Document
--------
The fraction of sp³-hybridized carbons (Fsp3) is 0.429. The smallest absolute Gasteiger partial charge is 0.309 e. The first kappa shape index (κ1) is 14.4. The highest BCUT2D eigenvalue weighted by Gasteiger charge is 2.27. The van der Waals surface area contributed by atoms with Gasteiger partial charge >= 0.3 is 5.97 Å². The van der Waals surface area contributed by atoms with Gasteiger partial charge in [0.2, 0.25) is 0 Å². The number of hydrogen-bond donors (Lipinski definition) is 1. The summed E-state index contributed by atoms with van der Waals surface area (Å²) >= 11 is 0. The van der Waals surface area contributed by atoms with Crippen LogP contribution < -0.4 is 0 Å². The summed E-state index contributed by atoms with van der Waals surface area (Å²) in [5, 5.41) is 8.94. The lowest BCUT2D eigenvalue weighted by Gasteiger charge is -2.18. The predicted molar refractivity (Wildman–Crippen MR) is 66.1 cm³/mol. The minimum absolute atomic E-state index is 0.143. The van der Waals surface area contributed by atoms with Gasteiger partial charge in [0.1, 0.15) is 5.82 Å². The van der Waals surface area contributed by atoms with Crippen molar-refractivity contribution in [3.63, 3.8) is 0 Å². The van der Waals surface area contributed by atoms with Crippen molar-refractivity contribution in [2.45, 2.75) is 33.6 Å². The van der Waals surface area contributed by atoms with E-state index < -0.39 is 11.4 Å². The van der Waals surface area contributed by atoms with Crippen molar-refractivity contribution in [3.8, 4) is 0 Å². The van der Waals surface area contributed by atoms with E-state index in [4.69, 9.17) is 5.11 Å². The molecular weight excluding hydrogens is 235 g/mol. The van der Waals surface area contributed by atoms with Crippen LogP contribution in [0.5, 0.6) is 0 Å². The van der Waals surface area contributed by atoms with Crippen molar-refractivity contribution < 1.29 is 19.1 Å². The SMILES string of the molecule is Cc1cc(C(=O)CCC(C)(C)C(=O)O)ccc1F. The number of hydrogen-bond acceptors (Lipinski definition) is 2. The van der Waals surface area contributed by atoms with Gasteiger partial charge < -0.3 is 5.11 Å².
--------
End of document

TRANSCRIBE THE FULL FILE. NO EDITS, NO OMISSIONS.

The fraction of sp³-hybridized carbons (Fsp3) is 0.429. The smallest absolute Gasteiger partial charge is 0.309 e. The first kappa shape index (κ1) is 14.4. The highest BCUT2D eigenvalue weighted by Gasteiger charge is 2.27. The van der Waals surface area contributed by atoms with Gasteiger partial charge >= 0.3 is 5.97 Å². The van der Waals surface area contributed by atoms with Gasteiger partial charge in [0.2, 0.25) is 0 Å². The number of hydrogen-bond donors (Lipinski definition) is 1. The summed E-state index contributed by atoms with van der Waals surface area (Å²) >= 11 is 0. The van der Waals surface area contributed by atoms with Crippen LogP contribution < -0.4 is 0 Å². The summed E-state index contributed by atoms with van der Waals surface area (Å²) in [5, 5.41) is 8.94. The lowest BCUT2D eigenvalue weighted by Gasteiger charge is -2.18. The predicted molar refractivity (Wildman–Crippen MR) is 66.1 cm³/mol. The minimum absolute atomic E-state index is 0.143. The van der Waals surface area contributed by atoms with Gasteiger partial charge in [0.1, 0.15) is 5.82 Å². The van der Waals surface area contributed by atoms with Crippen molar-refractivity contribution in [3.63, 3.8) is 0 Å². The van der Waals surface area contributed by atoms with Crippen molar-refractivity contribution in [2.45, 2.75) is 33.6 Å². The van der Waals surface area contributed by atoms with E-state index < -0.39 is 11.4 Å². The van der Waals surface area contributed by atoms with Crippen molar-refractivity contribution in [3.8, 4) is 0 Å². The van der Waals surface area contributed by atoms with E-state index in [4.69, 9.17) is 5.11 Å². The molecular weight excluding hydrogens is 235 g/mol. The van der Waals surface area contributed by atoms with Crippen LogP contribution in [0.5, 0.6) is 0 Å². The van der Waals surface area contributed by atoms with Crippen molar-refractivity contribution < 1.29 is 19.1 Å². The SMILES string of the molecule is Cc1cc(C(=O)CCC(C)(C)C(=O)O)ccc1F. The number of hydrogen-bond acceptors (Lipinski definition) is 2. The van der Waals surface area contributed by atoms with Gasteiger partial charge < -0.3 is 5.11 Å².